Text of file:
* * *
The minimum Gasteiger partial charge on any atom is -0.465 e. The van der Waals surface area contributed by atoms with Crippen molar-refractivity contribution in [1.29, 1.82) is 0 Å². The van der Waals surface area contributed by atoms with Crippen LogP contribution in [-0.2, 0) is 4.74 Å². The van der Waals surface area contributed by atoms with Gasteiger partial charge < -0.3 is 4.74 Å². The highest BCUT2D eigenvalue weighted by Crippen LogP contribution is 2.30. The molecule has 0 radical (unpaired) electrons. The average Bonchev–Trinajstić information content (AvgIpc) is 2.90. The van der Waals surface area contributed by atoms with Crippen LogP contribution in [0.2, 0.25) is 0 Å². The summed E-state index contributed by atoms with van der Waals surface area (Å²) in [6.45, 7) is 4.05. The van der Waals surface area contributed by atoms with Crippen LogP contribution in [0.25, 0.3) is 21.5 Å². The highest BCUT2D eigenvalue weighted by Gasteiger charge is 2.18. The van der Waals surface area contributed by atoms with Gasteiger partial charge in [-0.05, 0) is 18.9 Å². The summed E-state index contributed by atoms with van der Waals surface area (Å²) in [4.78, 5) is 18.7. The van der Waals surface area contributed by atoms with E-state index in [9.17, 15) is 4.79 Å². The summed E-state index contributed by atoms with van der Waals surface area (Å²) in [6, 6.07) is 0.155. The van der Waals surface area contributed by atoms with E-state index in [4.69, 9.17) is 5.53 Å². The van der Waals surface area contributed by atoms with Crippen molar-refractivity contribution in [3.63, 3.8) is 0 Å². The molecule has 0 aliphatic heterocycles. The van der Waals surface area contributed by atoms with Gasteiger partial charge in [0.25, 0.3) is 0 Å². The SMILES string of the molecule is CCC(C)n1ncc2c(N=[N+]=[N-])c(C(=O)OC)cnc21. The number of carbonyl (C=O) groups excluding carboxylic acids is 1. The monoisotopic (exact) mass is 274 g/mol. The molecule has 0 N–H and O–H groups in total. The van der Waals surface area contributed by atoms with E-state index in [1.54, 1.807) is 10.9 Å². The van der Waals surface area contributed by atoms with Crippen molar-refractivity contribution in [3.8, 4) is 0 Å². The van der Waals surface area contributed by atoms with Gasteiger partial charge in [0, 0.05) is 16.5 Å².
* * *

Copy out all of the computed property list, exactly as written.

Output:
The minimum Gasteiger partial charge on any atom is -0.465 e. The van der Waals surface area contributed by atoms with Crippen molar-refractivity contribution in [1.29, 1.82) is 0 Å². The van der Waals surface area contributed by atoms with Crippen LogP contribution in [-0.2, 0) is 4.74 Å². The van der Waals surface area contributed by atoms with Gasteiger partial charge < -0.3 is 4.74 Å². The highest BCUT2D eigenvalue weighted by Crippen LogP contribution is 2.30. The molecule has 0 radical (unpaired) electrons. The average Bonchev–Trinajstić information content (AvgIpc) is 2.90. The van der Waals surface area contributed by atoms with Crippen LogP contribution in [0.2, 0.25) is 0 Å². The summed E-state index contributed by atoms with van der Waals surface area (Å²) in [6.45, 7) is 4.05. The van der Waals surface area contributed by atoms with Crippen LogP contribution in [0.25, 0.3) is 21.5 Å². The highest BCUT2D eigenvalue weighted by Gasteiger charge is 2.18. The van der Waals surface area contributed by atoms with Gasteiger partial charge in [-0.05, 0) is 18.9 Å². The summed E-state index contributed by atoms with van der Waals surface area (Å²) in [4.78, 5) is 18.7. The van der Waals surface area contributed by atoms with E-state index in [9.17, 15) is 4.79 Å². The summed E-state index contributed by atoms with van der Waals surface area (Å²) in [6, 6.07) is 0.155. The van der Waals surface area contributed by atoms with E-state index in [4.69, 9.17) is 5.53 Å². The van der Waals surface area contributed by atoms with Crippen molar-refractivity contribution in [3.63, 3.8) is 0 Å². The molecule has 0 aliphatic heterocycles. The van der Waals surface area contributed by atoms with Gasteiger partial charge in [0.25, 0.3) is 0 Å². The SMILES string of the molecule is CCC(C)n1ncc2c(N=[N+]=[N-])c(C(=O)OC)cnc21. The number of carbonyl (C=O) groups excluding carboxylic acids is 1. The monoisotopic (exact) mass is 274 g/mol. The molecule has 0 N–H and O–H groups in total. The van der Waals surface area contributed by atoms with E-state index in [1.54, 1.807) is 10.9 Å². The van der Waals surface area contributed by atoms with Crippen molar-refractivity contribution in [3.8, 4) is 0 Å². The van der Waals surface area contributed by atoms with Gasteiger partial charge in [0, 0.05) is 16.5 Å².